Last week, wildfires spread across much of central and western Kansas destroying homes, property, and livestock. Dry conditions combined with powerful, frequently-shifting winds turned these fires into the largest in Kansas history. By the numbers:
  • 711,950 acres have burned
  • 1148 square-miles, or
  • 1.4% of the total land in Kansas.
  • There are not yet estimates on the loss of livestock and property. Clark County and the city of Ashland, Kansas were hit the hardest, with 85% of the county’s land area burned. FEMA has approved Federal Fire Management Assistance Grants for the following counties: Clark, Comanche, Ellsworth, Ford, Lincoln, Ness, Rooks, and Russell Counties. Ashland native Tyler York used a drone to capture this breathtaking footage: 
If you can help, the Kansas Livestock Association Foundation and the Kansas Farm Bureau are accepting and coordinating donations here.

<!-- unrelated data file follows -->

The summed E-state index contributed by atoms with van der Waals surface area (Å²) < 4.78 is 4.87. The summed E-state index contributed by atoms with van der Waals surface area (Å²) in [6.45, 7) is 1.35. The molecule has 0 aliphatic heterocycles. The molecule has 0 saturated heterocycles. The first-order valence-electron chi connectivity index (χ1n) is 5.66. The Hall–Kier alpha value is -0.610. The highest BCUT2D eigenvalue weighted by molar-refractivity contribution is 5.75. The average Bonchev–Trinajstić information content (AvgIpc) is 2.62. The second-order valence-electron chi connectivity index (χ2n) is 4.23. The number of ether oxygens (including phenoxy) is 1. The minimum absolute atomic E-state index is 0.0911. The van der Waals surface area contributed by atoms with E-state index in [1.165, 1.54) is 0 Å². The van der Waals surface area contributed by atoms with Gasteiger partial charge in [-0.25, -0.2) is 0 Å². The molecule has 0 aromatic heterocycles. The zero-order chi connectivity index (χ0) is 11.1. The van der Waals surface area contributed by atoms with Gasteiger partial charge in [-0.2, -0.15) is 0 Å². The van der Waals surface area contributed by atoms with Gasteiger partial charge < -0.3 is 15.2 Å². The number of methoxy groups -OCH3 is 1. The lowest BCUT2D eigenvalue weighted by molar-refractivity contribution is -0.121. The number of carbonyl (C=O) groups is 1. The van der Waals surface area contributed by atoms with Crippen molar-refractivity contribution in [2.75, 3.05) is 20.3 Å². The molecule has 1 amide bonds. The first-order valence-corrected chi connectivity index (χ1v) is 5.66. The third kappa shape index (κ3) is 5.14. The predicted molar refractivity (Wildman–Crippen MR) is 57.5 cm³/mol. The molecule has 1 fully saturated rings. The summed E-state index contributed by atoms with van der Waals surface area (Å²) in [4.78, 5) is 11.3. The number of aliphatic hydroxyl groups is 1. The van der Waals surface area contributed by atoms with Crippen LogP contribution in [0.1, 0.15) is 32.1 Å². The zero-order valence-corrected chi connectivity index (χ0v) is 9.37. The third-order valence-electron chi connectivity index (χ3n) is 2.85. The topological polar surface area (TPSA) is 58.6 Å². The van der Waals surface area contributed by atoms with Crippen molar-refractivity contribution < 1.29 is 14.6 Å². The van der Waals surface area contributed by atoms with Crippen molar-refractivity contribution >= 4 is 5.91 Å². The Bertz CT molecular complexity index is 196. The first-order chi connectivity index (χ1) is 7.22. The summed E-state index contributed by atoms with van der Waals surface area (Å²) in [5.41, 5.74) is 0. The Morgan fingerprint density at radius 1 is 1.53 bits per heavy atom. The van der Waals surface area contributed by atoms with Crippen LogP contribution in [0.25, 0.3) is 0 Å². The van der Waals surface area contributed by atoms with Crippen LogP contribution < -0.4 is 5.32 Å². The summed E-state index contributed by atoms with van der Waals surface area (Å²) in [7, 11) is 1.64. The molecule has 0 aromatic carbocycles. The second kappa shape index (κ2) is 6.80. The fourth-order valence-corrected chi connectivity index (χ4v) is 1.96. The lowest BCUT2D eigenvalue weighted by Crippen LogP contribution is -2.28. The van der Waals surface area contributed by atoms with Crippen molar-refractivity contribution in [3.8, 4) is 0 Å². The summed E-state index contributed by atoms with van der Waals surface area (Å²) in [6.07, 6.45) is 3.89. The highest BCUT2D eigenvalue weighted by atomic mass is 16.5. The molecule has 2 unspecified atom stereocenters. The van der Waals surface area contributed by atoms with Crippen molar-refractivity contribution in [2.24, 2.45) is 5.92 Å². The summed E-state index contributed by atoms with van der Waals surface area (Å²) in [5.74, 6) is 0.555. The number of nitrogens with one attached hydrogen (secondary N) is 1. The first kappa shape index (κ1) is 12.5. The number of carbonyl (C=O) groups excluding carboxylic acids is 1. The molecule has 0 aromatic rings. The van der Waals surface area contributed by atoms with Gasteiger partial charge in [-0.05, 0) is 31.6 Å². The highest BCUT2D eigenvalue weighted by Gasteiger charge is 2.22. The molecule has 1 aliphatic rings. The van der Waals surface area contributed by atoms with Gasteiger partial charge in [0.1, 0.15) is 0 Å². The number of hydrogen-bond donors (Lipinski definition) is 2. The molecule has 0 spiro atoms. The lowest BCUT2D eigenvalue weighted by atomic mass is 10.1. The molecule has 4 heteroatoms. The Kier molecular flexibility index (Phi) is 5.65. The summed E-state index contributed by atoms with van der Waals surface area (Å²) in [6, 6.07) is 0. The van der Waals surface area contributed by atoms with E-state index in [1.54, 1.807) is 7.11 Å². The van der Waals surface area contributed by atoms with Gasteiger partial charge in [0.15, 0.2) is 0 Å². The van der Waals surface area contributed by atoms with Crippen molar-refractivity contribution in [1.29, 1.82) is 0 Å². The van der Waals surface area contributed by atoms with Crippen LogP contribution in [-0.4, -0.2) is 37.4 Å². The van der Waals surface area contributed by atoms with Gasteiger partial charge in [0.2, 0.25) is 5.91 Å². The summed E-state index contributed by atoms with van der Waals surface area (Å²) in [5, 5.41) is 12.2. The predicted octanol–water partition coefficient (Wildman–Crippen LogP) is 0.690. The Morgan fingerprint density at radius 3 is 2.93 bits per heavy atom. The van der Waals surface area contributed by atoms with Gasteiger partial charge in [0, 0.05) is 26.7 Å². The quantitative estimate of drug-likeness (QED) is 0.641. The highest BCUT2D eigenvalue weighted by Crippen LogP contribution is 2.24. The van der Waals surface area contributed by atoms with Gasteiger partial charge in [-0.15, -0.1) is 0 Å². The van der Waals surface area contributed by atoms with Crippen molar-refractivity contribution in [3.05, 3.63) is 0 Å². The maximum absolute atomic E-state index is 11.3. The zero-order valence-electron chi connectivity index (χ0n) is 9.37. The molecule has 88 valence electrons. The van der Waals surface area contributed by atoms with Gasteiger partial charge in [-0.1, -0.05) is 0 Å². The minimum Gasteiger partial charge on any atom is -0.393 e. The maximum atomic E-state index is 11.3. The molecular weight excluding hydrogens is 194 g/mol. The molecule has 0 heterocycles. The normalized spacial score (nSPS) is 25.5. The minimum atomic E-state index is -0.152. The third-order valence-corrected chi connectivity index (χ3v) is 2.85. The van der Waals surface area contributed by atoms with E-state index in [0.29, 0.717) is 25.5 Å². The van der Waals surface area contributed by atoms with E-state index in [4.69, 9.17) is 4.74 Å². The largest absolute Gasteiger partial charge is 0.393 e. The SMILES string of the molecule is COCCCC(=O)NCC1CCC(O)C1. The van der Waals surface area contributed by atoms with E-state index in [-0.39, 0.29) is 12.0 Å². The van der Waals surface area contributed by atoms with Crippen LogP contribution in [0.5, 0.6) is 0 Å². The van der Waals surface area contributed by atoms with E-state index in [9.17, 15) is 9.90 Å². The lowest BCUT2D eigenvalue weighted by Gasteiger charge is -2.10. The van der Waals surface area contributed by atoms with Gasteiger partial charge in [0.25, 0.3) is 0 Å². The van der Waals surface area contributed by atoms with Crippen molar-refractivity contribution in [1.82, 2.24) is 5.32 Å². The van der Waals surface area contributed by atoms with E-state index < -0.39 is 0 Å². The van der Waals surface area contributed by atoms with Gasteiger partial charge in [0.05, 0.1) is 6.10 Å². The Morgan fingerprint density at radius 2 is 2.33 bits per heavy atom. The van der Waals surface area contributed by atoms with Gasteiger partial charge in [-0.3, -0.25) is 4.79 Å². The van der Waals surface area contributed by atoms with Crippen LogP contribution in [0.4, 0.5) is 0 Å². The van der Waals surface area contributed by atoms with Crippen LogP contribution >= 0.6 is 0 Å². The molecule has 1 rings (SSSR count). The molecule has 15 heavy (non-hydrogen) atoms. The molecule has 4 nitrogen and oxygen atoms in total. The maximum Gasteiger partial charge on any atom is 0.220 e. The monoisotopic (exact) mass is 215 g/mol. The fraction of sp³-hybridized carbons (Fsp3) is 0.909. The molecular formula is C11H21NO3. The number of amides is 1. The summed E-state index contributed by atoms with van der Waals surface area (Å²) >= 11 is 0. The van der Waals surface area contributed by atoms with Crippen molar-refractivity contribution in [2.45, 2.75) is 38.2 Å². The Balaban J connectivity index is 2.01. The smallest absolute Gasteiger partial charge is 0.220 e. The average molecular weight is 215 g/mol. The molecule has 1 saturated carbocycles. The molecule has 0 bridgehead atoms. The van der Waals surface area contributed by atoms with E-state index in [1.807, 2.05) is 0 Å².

• Governor Brownback signed Executive Order 17-01 to assist fire relief efforts.
  • HB 2387 would provide a sales tax exemption for certain property destroyed by this wildfire. The bill passed the House Taxation Committee and the House and Senate last week and is headed for the governor’s signature.
  • HB 2140 which enhances the ability of fire departments to assist each other across state lines, has passed the House and also was heard and passed the Senate Federal & State Affairs Committee this week.

On the Floor